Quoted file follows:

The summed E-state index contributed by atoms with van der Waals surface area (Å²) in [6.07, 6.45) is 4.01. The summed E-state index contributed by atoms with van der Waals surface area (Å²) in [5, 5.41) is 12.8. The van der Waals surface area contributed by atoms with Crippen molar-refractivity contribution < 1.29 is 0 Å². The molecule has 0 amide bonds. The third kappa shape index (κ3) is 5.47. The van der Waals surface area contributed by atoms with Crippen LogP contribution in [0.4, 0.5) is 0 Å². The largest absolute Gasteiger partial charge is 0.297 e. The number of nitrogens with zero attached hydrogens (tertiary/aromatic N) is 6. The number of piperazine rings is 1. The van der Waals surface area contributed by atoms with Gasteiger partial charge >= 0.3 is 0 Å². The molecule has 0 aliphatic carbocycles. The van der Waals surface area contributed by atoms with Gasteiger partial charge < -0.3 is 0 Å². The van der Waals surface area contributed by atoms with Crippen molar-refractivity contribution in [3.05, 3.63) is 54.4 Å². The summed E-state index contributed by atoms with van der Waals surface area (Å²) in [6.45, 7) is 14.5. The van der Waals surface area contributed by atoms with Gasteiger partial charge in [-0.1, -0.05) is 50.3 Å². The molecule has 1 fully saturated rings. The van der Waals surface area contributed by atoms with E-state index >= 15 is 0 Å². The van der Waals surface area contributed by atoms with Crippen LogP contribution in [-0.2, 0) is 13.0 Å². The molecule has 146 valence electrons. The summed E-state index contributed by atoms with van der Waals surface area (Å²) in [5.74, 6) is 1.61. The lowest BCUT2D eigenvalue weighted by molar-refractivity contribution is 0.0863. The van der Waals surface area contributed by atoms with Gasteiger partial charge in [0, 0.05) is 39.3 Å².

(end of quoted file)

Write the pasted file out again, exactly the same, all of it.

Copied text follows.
The summed E-state index contributed by atoms with van der Waals surface area (Å²) in [6.07, 6.45) is 4.01. The summed E-state index contributed by atoms with van der Waals surface area (Å²) in [5, 5.41) is 12.8. The van der Waals surface area contributed by atoms with Crippen molar-refractivity contribution < 1.29 is 0 Å². The molecule has 0 amide bonds. The third kappa shape index (κ3) is 5.47. The van der Waals surface area contributed by atoms with Crippen LogP contribution in [0.4, 0.5) is 0 Å². The largest absolute Gasteiger partial charge is 0.297 e. The number of nitrogens with zero attached hydrogens (tertiary/aromatic N) is 6. The number of piperazine rings is 1. The van der Waals surface area contributed by atoms with Gasteiger partial charge >= 0.3 is 0 Å². The molecule has 0 aliphatic carbocycles. The van der Waals surface area contributed by atoms with Gasteiger partial charge < -0.3 is 0 Å². The van der Waals surface area contributed by atoms with Crippen molar-refractivity contribution in [3.05, 3.63) is 54.4 Å². The summed E-state index contributed by atoms with van der Waals surface area (Å²) in [6.45, 7) is 14.5. The van der Waals surface area contributed by atoms with Gasteiger partial charge in [-0.1, -0.05) is 50.3 Å². The molecule has 1 fully saturated rings. The van der Waals surface area contributed by atoms with E-state index >= 15 is 0 Å². The van der Waals surface area contributed by atoms with Crippen LogP contribution in [-0.2, 0) is 13.0 Å². The molecule has 146 valence electrons. The summed E-state index contributed by atoms with van der Waals surface area (Å²) in [5.74, 6) is 1.61. The lowest BCUT2D eigenvalue weighted by molar-refractivity contribution is 0.0863. The van der Waals surface area contributed by atoms with Gasteiger partial charge in [0, 0.05) is 39.3 Å².